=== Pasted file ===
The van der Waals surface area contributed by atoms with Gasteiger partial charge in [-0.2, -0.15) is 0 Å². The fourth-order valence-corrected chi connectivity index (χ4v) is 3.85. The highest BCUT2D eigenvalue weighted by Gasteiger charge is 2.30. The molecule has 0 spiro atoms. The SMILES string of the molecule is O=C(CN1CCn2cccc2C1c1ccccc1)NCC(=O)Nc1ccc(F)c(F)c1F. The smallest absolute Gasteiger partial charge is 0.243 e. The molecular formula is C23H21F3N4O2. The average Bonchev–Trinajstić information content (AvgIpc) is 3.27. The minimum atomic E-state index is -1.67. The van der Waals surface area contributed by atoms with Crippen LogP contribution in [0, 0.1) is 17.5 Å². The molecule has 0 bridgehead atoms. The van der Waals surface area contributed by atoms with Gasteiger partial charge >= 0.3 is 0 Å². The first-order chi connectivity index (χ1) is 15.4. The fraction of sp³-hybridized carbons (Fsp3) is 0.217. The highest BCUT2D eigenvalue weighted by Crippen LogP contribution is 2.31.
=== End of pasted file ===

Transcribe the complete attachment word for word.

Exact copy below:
The van der Waals surface area contributed by atoms with Gasteiger partial charge in [-0.2, -0.15) is 0 Å². The fourth-order valence-corrected chi connectivity index (χ4v) is 3.85. The highest BCUT2D eigenvalue weighted by Gasteiger charge is 2.30. The molecule has 0 spiro atoms. The SMILES string of the molecule is O=C(CN1CCn2cccc2C1c1ccccc1)NCC(=O)Nc1ccc(F)c(F)c1F. The smallest absolute Gasteiger partial charge is 0.243 e. The molecular formula is C23H21F3N4O2. The average Bonchev–Trinajstić information content (AvgIpc) is 3.27. The minimum atomic E-state index is -1.67. The van der Waals surface area contributed by atoms with Crippen LogP contribution in [0, 0.1) is 17.5 Å². The molecule has 0 bridgehead atoms. The van der Waals surface area contributed by atoms with Gasteiger partial charge >= 0.3 is 0 Å². The first-order chi connectivity index (χ1) is 15.4. The fraction of sp³-hybridized carbons (Fsp3) is 0.217. The highest BCUT2D eigenvalue weighted by Crippen LogP contribution is 2.31.